William Hill takes toys and transforms them into history.
Like salvaging from a tiny scrap heap, the 62-year-old Vancouver man uses the contents from out-of-the-box vehicle models to create detailed recreations of military machinery. His collection ranges from WWII-era models to ones representing modern wars.
The process of using parts from commercial model kits to create something entirely unique is called kit bashing; Hill’s been doing it for years. And the Army veteran’s fascination with military
memorabilia goes back to when he was a kid growing up in Southern California. As an adult he’s even participated in many military re-enactments.
“My hobby has always been military,” he said.
After buying several Bruder-brand vehicles from Kazoodles, Hill caught the interest of Mary Sisson. She owns the toy store, 13503 S.E. Mill Plain Blvd., Suite B3, with husband Bob, a copy editor at The Columbian.
Hill told Mary how he uses the models as a blank canvas to create historically accurate military vehicles and equipment. Along with fresh paint and other tinkerings, he even includes tiny details like action figures and ropes to bring the models to life.
Mary asked Hill if she could feature his hobby in a window display, now viewable through Feb. 28. Hill will be on hand for questions at 11 a.m. Saturday.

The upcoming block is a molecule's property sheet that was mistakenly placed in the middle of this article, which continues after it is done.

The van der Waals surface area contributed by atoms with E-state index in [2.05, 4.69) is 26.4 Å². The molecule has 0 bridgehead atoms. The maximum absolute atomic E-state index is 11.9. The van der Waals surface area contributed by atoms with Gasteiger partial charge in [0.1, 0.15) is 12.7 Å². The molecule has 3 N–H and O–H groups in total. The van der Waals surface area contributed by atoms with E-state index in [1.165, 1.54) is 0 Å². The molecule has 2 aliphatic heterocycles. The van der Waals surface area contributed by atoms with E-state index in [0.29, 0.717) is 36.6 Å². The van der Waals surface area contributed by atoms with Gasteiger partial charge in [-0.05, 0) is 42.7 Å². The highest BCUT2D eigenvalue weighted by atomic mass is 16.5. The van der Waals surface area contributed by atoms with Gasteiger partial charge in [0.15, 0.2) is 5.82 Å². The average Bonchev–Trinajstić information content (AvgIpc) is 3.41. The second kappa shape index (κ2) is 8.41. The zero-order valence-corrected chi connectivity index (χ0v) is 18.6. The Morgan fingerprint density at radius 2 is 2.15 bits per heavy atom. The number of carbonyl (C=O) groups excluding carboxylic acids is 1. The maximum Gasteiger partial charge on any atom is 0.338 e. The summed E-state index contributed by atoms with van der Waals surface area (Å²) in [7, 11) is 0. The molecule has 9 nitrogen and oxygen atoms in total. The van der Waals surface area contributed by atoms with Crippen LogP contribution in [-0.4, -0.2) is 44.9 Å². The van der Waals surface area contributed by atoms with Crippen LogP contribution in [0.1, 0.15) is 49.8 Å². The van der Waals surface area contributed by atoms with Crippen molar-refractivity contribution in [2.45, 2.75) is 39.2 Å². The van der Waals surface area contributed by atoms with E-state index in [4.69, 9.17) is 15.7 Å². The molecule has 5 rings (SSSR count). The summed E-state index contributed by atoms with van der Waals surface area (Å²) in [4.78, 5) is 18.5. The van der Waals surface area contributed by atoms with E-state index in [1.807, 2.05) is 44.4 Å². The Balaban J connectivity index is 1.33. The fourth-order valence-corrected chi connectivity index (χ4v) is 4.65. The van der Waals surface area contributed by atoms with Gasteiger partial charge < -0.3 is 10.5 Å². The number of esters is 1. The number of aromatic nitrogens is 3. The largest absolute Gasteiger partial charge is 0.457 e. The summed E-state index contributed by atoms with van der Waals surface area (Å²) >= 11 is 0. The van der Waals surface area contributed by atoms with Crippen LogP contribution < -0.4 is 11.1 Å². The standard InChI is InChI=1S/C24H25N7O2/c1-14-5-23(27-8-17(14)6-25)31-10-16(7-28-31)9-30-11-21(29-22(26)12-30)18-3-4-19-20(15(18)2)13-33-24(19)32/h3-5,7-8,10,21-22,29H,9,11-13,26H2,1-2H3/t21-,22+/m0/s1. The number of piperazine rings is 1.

“I’ve never had a display bring in so many people to ask about it,” Mary wrote in an email. “Veterans appreciate it, kids are fascinated.”
— Stover E. Harger III
Alphabet book rides punky wave
B is for balloon, a quaint form of transport. But this one is different: “The Billows Balloon was a sight to be seen/It could carry a speaker, a clock or a screen/Steam powered thrusters and hot air for lift/Would keep it in place instead of adrift.”
Such are the technical twists that Vancouver illustrator and video game designer Nathanael Iwata has brought to his new alphabet book. The book is intended for children, but it’s stuffed with a sophisticated blend of Victorian aesthetics and sci-fi wizardry that’s sure to please parents too.
Iwata’s “Steampunk Alphabet” came after the father of three realized some of the picture books he was sharing with his kids were “pretty lame.” Meanwhile, his work as a video game designer had him immersed in the stylish world of steampunk.
Which is what, exactly?
“A lot of it is imagining future technologies built with what was available in old times,” Iwata said. Take the top hats and monocles, the beards and brass, the clockwork and leather of Charles Dickens’ world and then overlay it with technological anachronisms like steam-powered computers (“analytical engines”) and coal-fueled flying machines. Some would say “Dr. Who’s” Tardis, the time-traveling telephone booth, blends the futuristic with the old-fashioned in a steampunky way.
Steampunk subculture is thriving in everything from art and literature to music and fashion. “For me, it’s the visuals,” said Iwata, who occasionally teaches animation at his alma mater, George Fox University. His book includes a four-line children’s rhyme for each letter — plus footnotes for adults. For example, we’re told the above-mentioned balloon has “six steam powered actuators” to keep it fixed in space.
— Scott Hewitt
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